Your business, our energy

Products and solutions for business and customers Italy and abroad


Working and growing together

The platform dedicated to Eni's current and future suppliers


An abundance of energy, even for the environment

For now, gas is the winner: low prices have made it more convenient to use, so consumption is growing, while coal slows down.

by Davide Tabarelli
05 March 2020
5 min read
by Davide Tabarelli
05 March 2020
5 min read

There has never been as much energy in the world as there is at the beginning of this new decade. Demand may have slowed down but it will rise again to record levels of 15 billion tons of oil equivalent, 5 more than 20 years ago. Thanks to technology, the energy supply is increasing at a faster rate than demand, resulting in an abundance of supply and falling prices, with positive effects particularly for the environment. Natural gas in particular is suffering all over the world. Its market has become global thanks to the trade in liquefied natural gas (LNG), which can be moved from one part of the globe to another based on the greater or lesser convenience of prices. In the last year, new LNG export capacity has been added at a time when demand is slowing down. New exports mainly come from the USA, where the new LNG export capacity in which investments have been made in recent years to find an outlet for the explosion in the domestic production of shale gas from hydraulic fracturing, or fracking, the big energy industry revolution of recent years, has fully come on stream. US exports of LNG increased by 50% to 45 billion cubic meters in 2019, out of a total global market of 450 billion cubic meters of LNG. In terms of export capacity, the USA has moved into top position, overtaking Qatar and Australia, countries which have also contributed with greater exports. Fracking is growing steadily, despite prices in the USA remaining low, and is expected to continue growing in the coming years.

The case of Europe

Most of the new loads have arrived in Europe, the area that most depends on imports for its consumption. Here prices have dropped to €9 per megawatt hour, two thirds lower than the minimum levels reached only a year and a half earlier, in September 2018, when they reached 28 €/MWh. In addition to imports from the United States, the excess supply in Europe stems from demand being weak for two fundamental reasons: the significant industrial slowdown caused by a slowing economy and the mild climate of the last two winters, which has left stocks almost full. These have been boosted by greater exports from Russia, particularly via pipelines, as well as via LNG from the new terminal built in Yamal, on the Arctic Sea. Overall, in 2019 Russia broke a new record in gas exports to Europe, reaching over 200 billion cubic meters, over a third of the total demand for the entire continent.  This winter there were no problems with pipeline deliveries in Ukraine, across which much of Russia's transport capacity to Europe passes. Furthermore, the Nord Stream 1 gas pipeline across the Baltic, which avoids Ukraine, operated efficiently, while in the South, at the beginning of January 2020, the first Russian gas arrived in Europe through the Turkish Stream pipeline.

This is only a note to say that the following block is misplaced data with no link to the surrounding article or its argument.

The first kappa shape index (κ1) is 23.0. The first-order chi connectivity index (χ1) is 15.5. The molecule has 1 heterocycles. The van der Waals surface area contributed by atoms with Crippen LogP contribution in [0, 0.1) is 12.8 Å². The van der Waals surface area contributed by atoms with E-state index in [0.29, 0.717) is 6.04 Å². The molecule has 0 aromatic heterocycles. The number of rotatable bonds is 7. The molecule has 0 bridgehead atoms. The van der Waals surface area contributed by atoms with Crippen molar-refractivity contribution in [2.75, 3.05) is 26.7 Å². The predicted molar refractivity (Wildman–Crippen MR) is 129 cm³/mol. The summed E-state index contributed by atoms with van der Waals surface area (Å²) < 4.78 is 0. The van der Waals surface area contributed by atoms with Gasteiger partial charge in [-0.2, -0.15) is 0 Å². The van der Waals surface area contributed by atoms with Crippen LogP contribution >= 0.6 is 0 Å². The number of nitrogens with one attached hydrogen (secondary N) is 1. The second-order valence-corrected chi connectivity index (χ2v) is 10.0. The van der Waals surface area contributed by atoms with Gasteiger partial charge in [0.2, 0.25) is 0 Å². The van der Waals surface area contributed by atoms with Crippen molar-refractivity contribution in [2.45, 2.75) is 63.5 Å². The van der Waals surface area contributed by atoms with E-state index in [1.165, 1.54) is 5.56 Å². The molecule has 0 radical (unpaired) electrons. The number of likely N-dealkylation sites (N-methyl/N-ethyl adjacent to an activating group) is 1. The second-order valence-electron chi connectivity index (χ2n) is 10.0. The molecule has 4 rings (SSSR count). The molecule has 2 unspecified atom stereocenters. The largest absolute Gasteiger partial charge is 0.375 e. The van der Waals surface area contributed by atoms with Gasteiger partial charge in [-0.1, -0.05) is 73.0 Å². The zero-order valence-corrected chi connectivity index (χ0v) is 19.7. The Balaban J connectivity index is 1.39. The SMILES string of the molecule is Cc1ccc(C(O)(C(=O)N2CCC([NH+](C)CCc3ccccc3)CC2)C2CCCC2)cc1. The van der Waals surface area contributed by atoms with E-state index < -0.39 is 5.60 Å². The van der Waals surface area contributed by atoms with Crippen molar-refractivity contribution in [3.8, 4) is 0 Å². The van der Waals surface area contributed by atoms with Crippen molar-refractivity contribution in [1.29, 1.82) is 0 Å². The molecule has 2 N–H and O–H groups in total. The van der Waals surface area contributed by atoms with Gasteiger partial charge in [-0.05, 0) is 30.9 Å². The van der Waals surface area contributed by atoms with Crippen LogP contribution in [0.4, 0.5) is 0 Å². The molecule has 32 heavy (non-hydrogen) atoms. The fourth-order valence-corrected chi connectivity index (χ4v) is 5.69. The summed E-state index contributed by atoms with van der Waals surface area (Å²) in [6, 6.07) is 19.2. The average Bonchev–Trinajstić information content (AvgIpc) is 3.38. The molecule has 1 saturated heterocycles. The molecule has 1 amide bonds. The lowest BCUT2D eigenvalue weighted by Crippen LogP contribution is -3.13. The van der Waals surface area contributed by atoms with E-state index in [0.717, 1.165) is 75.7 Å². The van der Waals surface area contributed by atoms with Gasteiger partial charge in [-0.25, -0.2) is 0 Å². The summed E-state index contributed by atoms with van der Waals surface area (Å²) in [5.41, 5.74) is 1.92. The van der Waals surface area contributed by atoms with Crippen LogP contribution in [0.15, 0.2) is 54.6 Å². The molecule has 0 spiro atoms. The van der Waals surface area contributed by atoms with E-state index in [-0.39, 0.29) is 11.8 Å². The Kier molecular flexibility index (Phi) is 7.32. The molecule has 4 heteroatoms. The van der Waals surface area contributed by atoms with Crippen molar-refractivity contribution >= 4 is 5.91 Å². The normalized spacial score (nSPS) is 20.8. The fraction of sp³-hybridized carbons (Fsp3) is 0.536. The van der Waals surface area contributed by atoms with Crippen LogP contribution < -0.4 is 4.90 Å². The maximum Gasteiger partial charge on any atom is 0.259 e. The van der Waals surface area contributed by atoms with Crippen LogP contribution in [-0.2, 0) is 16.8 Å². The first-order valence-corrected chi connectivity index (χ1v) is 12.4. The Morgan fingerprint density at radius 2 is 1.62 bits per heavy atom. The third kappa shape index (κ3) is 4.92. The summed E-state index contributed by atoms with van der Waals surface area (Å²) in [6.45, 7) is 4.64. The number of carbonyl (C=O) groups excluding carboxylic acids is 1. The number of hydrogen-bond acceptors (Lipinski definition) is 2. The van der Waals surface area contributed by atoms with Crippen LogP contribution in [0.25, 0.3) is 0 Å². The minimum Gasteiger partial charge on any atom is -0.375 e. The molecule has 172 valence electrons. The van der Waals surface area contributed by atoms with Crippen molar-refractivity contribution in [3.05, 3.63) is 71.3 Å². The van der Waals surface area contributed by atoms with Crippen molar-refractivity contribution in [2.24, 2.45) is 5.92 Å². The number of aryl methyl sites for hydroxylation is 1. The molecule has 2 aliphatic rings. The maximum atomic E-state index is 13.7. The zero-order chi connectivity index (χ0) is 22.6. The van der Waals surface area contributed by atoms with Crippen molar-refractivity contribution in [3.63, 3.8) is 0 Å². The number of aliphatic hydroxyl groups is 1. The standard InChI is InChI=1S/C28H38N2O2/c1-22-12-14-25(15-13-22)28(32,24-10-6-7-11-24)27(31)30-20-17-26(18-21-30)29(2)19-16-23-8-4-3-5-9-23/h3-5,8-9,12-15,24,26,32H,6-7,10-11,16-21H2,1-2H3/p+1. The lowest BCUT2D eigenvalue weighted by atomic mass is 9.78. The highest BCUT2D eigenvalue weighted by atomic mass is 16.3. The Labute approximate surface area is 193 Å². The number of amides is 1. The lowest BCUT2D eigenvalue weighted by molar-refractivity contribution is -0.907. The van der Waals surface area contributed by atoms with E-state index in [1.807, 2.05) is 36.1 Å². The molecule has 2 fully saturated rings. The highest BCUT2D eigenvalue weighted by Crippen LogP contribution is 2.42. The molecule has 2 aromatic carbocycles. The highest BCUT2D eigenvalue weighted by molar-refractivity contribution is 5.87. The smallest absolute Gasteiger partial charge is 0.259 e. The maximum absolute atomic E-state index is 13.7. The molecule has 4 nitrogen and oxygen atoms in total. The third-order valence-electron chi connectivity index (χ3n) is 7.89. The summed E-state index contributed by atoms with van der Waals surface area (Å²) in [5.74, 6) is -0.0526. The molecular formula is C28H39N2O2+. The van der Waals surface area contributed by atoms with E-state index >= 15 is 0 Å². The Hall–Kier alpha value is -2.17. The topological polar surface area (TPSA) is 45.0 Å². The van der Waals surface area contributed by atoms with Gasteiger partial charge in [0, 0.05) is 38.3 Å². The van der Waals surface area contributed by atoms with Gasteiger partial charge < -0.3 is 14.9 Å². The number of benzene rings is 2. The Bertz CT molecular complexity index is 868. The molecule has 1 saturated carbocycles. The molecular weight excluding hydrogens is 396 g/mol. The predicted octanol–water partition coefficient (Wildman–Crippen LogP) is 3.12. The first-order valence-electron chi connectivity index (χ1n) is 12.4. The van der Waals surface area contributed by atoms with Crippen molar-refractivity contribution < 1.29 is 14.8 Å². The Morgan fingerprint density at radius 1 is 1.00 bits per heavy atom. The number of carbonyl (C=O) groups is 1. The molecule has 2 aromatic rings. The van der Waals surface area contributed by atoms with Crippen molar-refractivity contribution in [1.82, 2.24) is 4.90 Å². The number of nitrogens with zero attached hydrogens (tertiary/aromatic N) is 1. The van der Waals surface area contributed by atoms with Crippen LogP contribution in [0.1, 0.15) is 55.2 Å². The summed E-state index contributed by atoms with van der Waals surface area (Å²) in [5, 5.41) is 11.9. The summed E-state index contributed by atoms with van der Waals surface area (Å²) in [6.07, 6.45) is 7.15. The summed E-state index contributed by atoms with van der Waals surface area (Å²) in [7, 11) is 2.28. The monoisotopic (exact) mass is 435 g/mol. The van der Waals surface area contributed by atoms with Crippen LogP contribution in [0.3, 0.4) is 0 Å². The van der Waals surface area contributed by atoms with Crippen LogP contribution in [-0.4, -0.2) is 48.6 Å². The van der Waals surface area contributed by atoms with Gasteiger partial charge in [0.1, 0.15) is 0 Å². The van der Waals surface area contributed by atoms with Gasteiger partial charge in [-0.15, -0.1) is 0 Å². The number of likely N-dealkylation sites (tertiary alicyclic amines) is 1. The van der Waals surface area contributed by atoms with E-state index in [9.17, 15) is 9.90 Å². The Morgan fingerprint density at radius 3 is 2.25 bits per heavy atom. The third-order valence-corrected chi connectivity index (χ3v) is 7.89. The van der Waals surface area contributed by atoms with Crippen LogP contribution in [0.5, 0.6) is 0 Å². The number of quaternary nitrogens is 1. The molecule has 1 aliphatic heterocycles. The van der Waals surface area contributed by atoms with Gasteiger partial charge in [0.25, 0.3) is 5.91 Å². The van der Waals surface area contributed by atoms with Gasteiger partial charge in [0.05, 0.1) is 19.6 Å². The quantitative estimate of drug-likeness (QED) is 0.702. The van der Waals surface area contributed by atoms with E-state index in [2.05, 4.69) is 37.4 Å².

The fall in coal

From an environmental point of view, the most interesting aspect is that low prices have made it convenient to use gas instead of coal in many European power plants, particularly because the CO2 price has remained high above €22. In the most important electricity market in Europe, which is Germany, where production stands at almost 650 billion kilowatt hours, more than double that of Italy, there has finally been a significant drop in the use of coal.  For more than a century, coal, both imported and internally produced, lignite, has covered most of the consumption for electricity production in Germany but the share of coal has fallen in recent years to 38% in 2018. Last year saw the biggest drop every recorded, with consumption falling by almost a third, particularly due to the inexpensiveness of gas. The constant growth in production from renewable sources, especially wind, also made a contribution, combined with cheap gas. According to data from the International Energy Agency, the production of coal-fired power plants in the European Union decreased by more than 25% in 2019, while gas production increased by almost 15%, exceeding coal for the first time. At the same time, CO2 emissions fell by 5%.  In the last twenty years in Germany, as in the rest of Europe, numerous policies have been implemented in succession to reduce CO2 emissions, but none have been as effective as the low gas prices of 2019. What is happening in Europe mirrors the experience of the USA, where for years coal has been retreating in electricity generation, because it is not convenient compared to gas, given the continuous increase in fracking production. These dynamics are significant given all the attempts made to reduce CO2 emissions. The market sometimes works very well, and the environment can also benefit greatly.

The author: Davide Tabarelli

Is Chairman and co-founder of Nomisma Energia, an independent research company in Bologna that deals with energy and environmental issues. He has always worked as a consultant for the energy sector in Italy and abroad, dealing with all the major aspects of this market.